Anyway, because of these four benefits, I’ve decided to always store third-party JWTs in “secured cookies” rather than local storage. While currently the third-party JWTs have very limited scopes (such that it’s not so big a deal if they are stolen), it’s good future-proofing to do this, in case I’d like my app to request access to more privileged functionalities in the future (eg. access to the user’s cloud storage).

Note: The four benefits above (for storing third-party JWTs in secured cookies) may also partially apply for first-party JWTs, if the JWTs are used as authentication by multiple backend services, and the domains/ip-addresses of these other servers/services are public knowledge. In this case, they are “equivalent to third-party platforms”, in the sense that “http-only cookies” restrict the XSS attacker from sending direct commands to those other servers, bringing part of the benefits of the four points above. (it’s not exactly the same, since you do at least control those other servers, so you can activate read-only mode for them and such — but it’ll still generally be more work than making those changes in just one place)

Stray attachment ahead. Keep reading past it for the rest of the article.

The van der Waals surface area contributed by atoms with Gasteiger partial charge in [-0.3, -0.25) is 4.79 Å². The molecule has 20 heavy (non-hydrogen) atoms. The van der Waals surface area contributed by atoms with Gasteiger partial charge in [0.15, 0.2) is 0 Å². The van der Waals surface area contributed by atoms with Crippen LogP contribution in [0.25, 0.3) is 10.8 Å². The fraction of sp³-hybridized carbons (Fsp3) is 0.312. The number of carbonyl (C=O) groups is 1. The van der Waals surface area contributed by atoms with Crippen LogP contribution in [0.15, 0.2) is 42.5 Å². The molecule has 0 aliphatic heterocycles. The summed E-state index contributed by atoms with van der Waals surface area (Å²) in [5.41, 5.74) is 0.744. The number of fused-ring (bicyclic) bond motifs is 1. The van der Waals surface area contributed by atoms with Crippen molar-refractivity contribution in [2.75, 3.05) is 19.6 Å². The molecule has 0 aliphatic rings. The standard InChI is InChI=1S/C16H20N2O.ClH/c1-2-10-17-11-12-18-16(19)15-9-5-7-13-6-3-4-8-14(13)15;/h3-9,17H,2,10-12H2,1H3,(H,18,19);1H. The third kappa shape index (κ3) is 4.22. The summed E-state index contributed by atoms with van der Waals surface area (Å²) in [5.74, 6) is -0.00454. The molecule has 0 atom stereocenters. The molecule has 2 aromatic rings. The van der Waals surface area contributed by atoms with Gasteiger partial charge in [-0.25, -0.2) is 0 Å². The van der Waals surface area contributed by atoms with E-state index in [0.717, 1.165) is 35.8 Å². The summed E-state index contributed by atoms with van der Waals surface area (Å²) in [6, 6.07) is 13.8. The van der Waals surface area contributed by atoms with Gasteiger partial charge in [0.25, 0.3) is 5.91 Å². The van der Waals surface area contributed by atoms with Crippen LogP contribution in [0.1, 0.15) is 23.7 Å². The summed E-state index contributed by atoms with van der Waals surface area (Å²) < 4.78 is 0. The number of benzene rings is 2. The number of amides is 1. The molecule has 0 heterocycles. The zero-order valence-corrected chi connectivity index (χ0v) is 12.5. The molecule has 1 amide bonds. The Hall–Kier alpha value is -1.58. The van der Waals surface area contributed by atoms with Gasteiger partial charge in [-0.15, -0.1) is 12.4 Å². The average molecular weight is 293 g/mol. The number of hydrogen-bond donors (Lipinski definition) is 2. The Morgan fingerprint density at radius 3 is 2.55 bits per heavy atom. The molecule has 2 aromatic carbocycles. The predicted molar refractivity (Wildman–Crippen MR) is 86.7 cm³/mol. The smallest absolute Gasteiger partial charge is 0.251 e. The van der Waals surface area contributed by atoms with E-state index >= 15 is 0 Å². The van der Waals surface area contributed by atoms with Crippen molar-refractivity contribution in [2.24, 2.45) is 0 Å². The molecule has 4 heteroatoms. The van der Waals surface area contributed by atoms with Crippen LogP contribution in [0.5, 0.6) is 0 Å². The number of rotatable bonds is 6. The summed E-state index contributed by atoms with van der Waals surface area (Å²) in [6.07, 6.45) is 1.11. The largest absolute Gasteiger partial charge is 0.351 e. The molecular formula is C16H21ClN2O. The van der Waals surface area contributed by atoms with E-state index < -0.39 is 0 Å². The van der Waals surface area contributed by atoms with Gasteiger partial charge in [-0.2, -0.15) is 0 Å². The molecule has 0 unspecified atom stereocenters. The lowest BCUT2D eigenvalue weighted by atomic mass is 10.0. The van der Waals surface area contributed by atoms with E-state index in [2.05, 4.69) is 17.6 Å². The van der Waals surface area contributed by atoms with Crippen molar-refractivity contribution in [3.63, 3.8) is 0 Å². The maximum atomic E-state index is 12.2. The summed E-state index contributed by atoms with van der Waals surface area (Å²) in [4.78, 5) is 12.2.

Method 8

I’m disturbed by all the answers that suggest not to store in local storage as this is susceptible to an XSS attack or a malicious library. Some of these even go into long-winded discussions, even though the answer is pretty small/straightforward, which I’ll get to shortly.